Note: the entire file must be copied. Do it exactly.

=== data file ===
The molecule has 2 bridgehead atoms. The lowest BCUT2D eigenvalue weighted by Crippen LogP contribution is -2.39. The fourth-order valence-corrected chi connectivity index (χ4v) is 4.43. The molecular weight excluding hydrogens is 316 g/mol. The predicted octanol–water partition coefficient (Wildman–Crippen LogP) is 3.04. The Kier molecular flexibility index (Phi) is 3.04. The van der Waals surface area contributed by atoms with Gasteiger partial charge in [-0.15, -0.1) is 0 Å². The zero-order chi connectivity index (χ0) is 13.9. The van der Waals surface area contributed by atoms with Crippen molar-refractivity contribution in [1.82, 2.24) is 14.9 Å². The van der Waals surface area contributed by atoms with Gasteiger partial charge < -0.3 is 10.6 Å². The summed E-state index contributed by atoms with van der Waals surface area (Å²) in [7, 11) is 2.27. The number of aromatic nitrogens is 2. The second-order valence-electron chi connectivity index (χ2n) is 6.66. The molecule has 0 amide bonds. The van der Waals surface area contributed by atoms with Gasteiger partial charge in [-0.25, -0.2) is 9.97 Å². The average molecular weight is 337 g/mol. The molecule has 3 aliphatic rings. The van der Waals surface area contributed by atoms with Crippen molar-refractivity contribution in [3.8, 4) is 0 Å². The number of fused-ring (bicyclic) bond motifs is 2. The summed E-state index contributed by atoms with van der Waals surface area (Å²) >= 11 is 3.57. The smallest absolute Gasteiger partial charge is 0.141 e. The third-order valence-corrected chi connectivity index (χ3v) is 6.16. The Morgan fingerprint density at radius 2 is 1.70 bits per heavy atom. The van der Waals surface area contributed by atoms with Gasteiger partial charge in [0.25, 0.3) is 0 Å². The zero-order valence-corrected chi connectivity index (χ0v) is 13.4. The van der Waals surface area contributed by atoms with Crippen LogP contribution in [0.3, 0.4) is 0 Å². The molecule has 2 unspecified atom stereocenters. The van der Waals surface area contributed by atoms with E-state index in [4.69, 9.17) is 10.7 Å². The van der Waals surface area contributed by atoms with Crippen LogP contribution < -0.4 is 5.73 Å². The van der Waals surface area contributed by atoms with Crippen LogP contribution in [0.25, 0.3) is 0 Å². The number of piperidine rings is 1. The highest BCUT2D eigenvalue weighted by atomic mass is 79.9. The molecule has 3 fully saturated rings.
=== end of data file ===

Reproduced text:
The molecule has 2 bridgehead atoms. The lowest BCUT2D eigenvalue weighted by Crippen LogP contribution is -2.39. The fourth-order valence-corrected chi connectivity index (χ4v) is 4.43. The molecular weight excluding hydrogens is 316 g/mol. The predicted octanol–water partition coefficient (Wildman–Crippen LogP) is 3.04. The Kier molecular flexibility index (Phi) is 3.04. The van der Waals surface area contributed by atoms with Gasteiger partial charge in [-0.15, -0.1) is 0 Å². The zero-order chi connectivity index (χ0) is 13.9. The van der Waals surface area contributed by atoms with Crippen molar-refractivity contribution in [1.82, 2.24) is 14.9 Å². The van der Waals surface area contributed by atoms with Gasteiger partial charge < -0.3 is 10.6 Å². The summed E-state index contributed by atoms with van der Waals surface area (Å²) in [7, 11) is 2.27. The number of aromatic nitrogens is 2. The second-order valence-electron chi connectivity index (χ2n) is 6.66. The molecule has 0 amide bonds. The van der Waals surface area contributed by atoms with Gasteiger partial charge in [-0.25, -0.2) is 9.97 Å². The average molecular weight is 337 g/mol. The molecule has 3 aliphatic rings. The van der Waals surface area contributed by atoms with Crippen molar-refractivity contribution in [3.8, 4) is 0 Å². The number of fused-ring (bicyclic) bond motifs is 2. The summed E-state index contributed by atoms with van der Waals surface area (Å²) >= 11 is 3.57. The smallest absolute Gasteiger partial charge is 0.141 e. The third-order valence-corrected chi connectivity index (χ3v) is 6.16. The Morgan fingerprint density at radius 2 is 1.70 bits per heavy atom. The van der Waals surface area contributed by atoms with Gasteiger partial charge in [0.25, 0.3) is 0 Å². The zero-order valence-corrected chi connectivity index (χ0v) is 13.4. The van der Waals surface area contributed by atoms with Crippen LogP contribution in [0.3, 0.4) is 0 Å². The molecule has 2 unspecified atom stereocenters. The van der Waals surface area contributed by atoms with E-state index in [4.69, 9.17) is 10.7 Å². The van der Waals surface area contributed by atoms with Crippen LogP contribution < -0.4 is 5.73 Å². The van der Waals surface area contributed by atoms with Crippen LogP contribution in [0.25, 0.3) is 0 Å². The number of piperidine rings is 1. The highest BCUT2D eigenvalue weighted by atomic mass is 79.9. The molecule has 3 fully saturated rings.